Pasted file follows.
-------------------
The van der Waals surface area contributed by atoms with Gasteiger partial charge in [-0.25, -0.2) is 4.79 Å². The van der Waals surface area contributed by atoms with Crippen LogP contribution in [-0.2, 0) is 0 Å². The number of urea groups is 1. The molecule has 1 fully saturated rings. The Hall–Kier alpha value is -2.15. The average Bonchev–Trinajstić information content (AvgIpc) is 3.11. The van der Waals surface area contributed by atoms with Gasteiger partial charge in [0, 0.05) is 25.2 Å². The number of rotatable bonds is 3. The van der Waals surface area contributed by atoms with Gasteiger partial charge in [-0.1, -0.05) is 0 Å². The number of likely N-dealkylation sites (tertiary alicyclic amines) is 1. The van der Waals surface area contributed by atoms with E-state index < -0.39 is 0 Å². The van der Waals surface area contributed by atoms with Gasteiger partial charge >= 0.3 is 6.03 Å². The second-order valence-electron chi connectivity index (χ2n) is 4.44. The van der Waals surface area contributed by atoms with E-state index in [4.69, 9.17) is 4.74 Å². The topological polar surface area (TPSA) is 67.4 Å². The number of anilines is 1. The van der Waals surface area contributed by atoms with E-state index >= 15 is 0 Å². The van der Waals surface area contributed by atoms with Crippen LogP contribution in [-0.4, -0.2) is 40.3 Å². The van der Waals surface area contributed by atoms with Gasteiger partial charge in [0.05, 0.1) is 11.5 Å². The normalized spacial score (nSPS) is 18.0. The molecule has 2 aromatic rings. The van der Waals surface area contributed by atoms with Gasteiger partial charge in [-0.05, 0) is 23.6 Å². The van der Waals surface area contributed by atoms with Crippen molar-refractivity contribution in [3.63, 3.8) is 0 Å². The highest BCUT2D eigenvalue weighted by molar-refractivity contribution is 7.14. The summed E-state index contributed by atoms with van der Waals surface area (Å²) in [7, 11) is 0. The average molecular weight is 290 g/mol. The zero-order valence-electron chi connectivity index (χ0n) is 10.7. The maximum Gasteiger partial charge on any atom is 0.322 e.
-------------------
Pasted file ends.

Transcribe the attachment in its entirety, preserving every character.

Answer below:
The van der Waals surface area contributed by atoms with Gasteiger partial charge in [-0.25, -0.2) is 4.79 Å². The van der Waals surface area contributed by atoms with Crippen LogP contribution in [-0.2, 0) is 0 Å². The number of urea groups is 1. The molecule has 1 fully saturated rings. The Hall–Kier alpha value is -2.15. The average Bonchev–Trinajstić information content (AvgIpc) is 3.11. The van der Waals surface area contributed by atoms with Gasteiger partial charge in [0, 0.05) is 25.2 Å². The number of rotatable bonds is 3. The van der Waals surface area contributed by atoms with Gasteiger partial charge in [-0.1, -0.05) is 0 Å². The number of likely N-dealkylation sites (tertiary alicyclic amines) is 1. The van der Waals surface area contributed by atoms with E-state index < -0.39 is 0 Å². The van der Waals surface area contributed by atoms with Gasteiger partial charge >= 0.3 is 6.03 Å². The second-order valence-electron chi connectivity index (χ2n) is 4.44. The van der Waals surface area contributed by atoms with E-state index in [4.69, 9.17) is 4.74 Å². The topological polar surface area (TPSA) is 67.4 Å². The number of anilines is 1. The van der Waals surface area contributed by atoms with E-state index >= 15 is 0 Å². The van der Waals surface area contributed by atoms with Crippen LogP contribution in [-0.4, -0.2) is 40.3 Å². The van der Waals surface area contributed by atoms with Gasteiger partial charge in [0.05, 0.1) is 11.5 Å². The normalized spacial score (nSPS) is 18.0. The molecule has 2 aromatic rings. The van der Waals surface area contributed by atoms with Gasteiger partial charge in [-0.05, 0) is 23.6 Å². The van der Waals surface area contributed by atoms with Crippen molar-refractivity contribution in [3.63, 3.8) is 0 Å². The highest BCUT2D eigenvalue weighted by molar-refractivity contribution is 7.14. The summed E-state index contributed by atoms with van der Waals surface area (Å²) in [7, 11) is 0. The average molecular weight is 290 g/mol. The zero-order valence-electron chi connectivity index (χ0n) is 10.7. The maximum Gasteiger partial charge on any atom is 0.322 e.